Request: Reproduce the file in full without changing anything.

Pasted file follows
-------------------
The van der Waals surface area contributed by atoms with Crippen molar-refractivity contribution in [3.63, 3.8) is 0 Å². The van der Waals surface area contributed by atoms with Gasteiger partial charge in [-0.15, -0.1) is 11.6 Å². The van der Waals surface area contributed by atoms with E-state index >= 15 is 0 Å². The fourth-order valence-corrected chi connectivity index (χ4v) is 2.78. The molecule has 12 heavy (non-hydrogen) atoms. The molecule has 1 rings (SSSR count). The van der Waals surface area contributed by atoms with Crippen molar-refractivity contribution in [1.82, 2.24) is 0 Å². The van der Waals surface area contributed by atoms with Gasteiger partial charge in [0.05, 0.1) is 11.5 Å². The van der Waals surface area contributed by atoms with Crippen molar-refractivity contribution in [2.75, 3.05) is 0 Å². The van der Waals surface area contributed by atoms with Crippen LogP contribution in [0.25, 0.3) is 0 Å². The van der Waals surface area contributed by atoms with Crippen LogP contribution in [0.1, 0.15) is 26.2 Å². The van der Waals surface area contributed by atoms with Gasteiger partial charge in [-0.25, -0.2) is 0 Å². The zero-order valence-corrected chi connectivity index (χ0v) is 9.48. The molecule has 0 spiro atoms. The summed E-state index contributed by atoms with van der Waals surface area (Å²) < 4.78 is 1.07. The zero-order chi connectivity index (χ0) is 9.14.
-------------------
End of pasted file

The van der Waals surface area contributed by atoms with Crippen molar-refractivity contribution in [3.63, 3.8) is 0 Å². The van der Waals surface area contributed by atoms with Gasteiger partial charge in [-0.15, -0.1) is 11.6 Å². The van der Waals surface area contributed by atoms with E-state index >= 15 is 0 Å². The fourth-order valence-corrected chi connectivity index (χ4v) is 2.78. The molecule has 12 heavy (non-hydrogen) atoms. The molecule has 1 rings (SSSR count). The van der Waals surface area contributed by atoms with Crippen molar-refractivity contribution in [1.82, 2.24) is 0 Å². The van der Waals surface area contributed by atoms with Gasteiger partial charge in [0.05, 0.1) is 11.5 Å². The van der Waals surface area contributed by atoms with Crippen molar-refractivity contribution in [2.75, 3.05) is 0 Å². The van der Waals surface area contributed by atoms with Crippen LogP contribution in [0.25, 0.3) is 0 Å². The van der Waals surface area contributed by atoms with Crippen LogP contribution in [0.1, 0.15) is 26.2 Å². The van der Waals surface area contributed by atoms with Gasteiger partial charge in [-0.25, -0.2) is 0 Å². The zero-order valence-corrected chi connectivity index (χ0v) is 9.48. The molecule has 0 spiro atoms. The summed E-state index contributed by atoms with van der Waals surface area (Å²) < 4.78 is 1.07. The zero-order chi connectivity index (χ0) is 9.14.